The following information summarizes Oklahoma child support laws. It is not complete and each situation is different.
Child support is based upon the theory that parents have a moral duty to maintain, protect and educate their children. This moral duty is codified in law to ensure that society does not have not support children if parents don’t. When parents live apart, the state has an interest in seeing to it that parents, not the public, provide for their children. This obligation continues while the child is a minor. There are also certain legal provisions that require support after a child reaches 18. Courts, or an Oklahoma Department of Human Services administrative law judge, have a legal responsibility to set child support. Parents may not waive child support as a matter of public policy. Since 1987, Oklahoma has had child support guidelines. The statutory guidelines determine the amounts of support that parents at particular family income levels are presumed to spend on their children. Child support calculated under the guidelines is presumed by law to be the correct amount of child support.
In Oklahoma, the first step is to determine each parent’s adjusted gross income and add the numbers together to arrive at combined gross monthly family income. Gross income can be calculated one of several ways, including: actual monthly income, or income equivalent to a forty-hour work week (overtime may or may not be included as the court deems equitable); average monthly income while employed during the previous three (3) years; minimum wage paid for a forty-hour work week, or; imputed monthly income for a person with comparable education, training and experience. For the self-employed, gross income is defined as “gross receipts minus ordinary and necessary expenses required for self-employment or business operations.” The Oklahoma Child Support Guideline Schedule is used to determine the parents’ base child support.
The schedule is based on the combined income of both parents and the number of children in the household. Each parent’s percentage share of the combined gross monthly family income sets that parent’s percentage share of the base child support obligation. The parent who is not the primary custodian of the child generally becomes the “obligor,” and pays the primary custodian his or her share of the base support. The actual medical and dental insurance premium for the child is allocated between the parents in the same proportion as their adjusted gross income and added to the base child support obligation. You enter the above information into the unofficial calculator on the OKDHS website to see what your obligation might be. The link is http://220.127.116.11/childsupport/guidelines/calc.htm. The number of nights that you have physical custody of your child(ren) will affect your support obligation. The Oklahoma child support guidelines schedule presumes a “standard” time-sharing or visitation schedule in which the obligor parent exercises 70-90 overnight visits each year. “Shared parenting” in Oklahoma means that each parent has physical custody of a child overnight for more than one hundred twenty (120) nights each year. If the child support obligor exercises more than 120 overnight visits per year, the law presumes the obligor parent is spending more to care for the child. There is a complicated formula which adjusts child support depending on the additional number of overnight visits the obligor parent exercises. The more overnights, the greater the adjustment. “Split custody” means that each parent has primary custody of one or more of the children. In split custody cases, separate computations are made for each parent and the amounts are offset against each other. The parent with the larger child support obligation pays the difference between the two amounts to the parent with the smaller child support obligation.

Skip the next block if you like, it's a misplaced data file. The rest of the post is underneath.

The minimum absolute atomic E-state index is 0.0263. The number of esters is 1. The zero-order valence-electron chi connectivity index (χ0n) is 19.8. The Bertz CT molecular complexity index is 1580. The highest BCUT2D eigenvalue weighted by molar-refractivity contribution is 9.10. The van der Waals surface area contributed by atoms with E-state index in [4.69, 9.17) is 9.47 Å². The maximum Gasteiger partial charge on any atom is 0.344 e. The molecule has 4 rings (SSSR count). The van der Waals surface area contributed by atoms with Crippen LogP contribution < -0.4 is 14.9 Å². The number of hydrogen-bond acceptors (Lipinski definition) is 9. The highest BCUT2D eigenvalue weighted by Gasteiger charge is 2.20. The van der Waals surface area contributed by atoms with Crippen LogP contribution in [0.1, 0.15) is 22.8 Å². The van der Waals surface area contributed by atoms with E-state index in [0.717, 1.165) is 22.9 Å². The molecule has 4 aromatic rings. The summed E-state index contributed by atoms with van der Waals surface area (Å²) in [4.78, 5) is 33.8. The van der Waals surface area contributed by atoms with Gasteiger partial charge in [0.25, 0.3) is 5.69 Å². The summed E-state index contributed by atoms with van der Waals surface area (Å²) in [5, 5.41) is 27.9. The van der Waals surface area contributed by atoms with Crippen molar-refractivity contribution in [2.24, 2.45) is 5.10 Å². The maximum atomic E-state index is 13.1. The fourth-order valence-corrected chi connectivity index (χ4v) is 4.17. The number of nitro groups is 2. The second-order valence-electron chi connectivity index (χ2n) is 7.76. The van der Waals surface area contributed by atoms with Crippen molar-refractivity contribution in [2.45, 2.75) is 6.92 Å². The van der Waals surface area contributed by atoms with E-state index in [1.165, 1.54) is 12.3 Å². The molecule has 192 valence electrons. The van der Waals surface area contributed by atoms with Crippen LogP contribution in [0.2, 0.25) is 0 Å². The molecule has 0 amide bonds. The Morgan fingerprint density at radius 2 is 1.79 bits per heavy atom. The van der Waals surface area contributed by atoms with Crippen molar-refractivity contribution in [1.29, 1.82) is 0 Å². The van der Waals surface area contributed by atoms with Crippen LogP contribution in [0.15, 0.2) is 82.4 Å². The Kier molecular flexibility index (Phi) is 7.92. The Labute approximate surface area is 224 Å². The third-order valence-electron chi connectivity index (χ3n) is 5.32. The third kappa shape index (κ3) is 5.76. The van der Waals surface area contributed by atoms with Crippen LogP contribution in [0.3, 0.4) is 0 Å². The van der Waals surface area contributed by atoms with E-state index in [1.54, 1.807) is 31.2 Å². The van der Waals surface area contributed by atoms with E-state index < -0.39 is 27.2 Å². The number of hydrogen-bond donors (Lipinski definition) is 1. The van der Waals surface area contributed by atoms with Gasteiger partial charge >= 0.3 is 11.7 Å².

If the parents income is in excess of $15,000 per month, their income is deemed to be outside the guidelines. The child support guideline schedule goes to $15,000 per month total combined income. For parents who make more than that, child support is computed using the maximum from the guideline schedule, and “an additional amount determined by the court.” Courts consider three factors in setting support: (1) the child’s actual needs, (2) the parents’ ability to pay, and (3) the child’s prior standard of living. Base child support is still divided on a percentage of the parents’ combined income. Trial judges can use different methods for arriving at the amount of support in high income cases. Some review of the specific needs of the child and assign child support on that basis. Some order support based on the top figure from the guideline chart, and further order direct payment of additional expenses such as private school or travel. Others extrapolate additional support using income and support percentages from the top of the guideline chart. There are limits to the benefits that may be accorded the children of even the wealthiest parents. This is described in one Oklahoma case as the “three pony rule,” that is, even if the parents can afford it, no child needs three ponies. The parties can agree on an amount of support that is different from the guideline amounts. Yes, so long as it is in the child’s best interests. A Court may deviate from the child support indicated by the guidelines “if the amount of support so indicated is unjust, inequitable, unreasonable, or inappropriate under the circumstances, or not in the best interests of any child involved.” Both parties must be represented by counsel for an agreed deviation to be approved. Child support does end, however if there is an arrearage the parent that is owed support may continue to attempt collections indefinitely. Any child in Oklahoma is entitled to support by his or her parents until the child reaches eighteen (18) years of age. If a child is still in high school, child support is paid until the child graduates or turns nineteen (19) years of age, whichever happens first. If you are paying support for more than one child, the child support does not drop automatically when one child no longer qualifies for support. You must take affirmative steps to recompute future support for the remaining child or children, and have the court enter a revised support order. When the last child no longer qualifies for child support, the support obligation ends if there is no past due support owed. An income assignment will continue in effect until the employer receives an order or notice amending or terminating the assignment. Child support can be modified as incomes change. Child support may not be modified retroactively. Only future payments can be modified. If you think child support should be modified, failing to act can result in waiving your right to modify. If we can assist you with child support or custody issues, please call us at (405) 684-6735 or e-mail John Graves at John@JohnHGraves.com.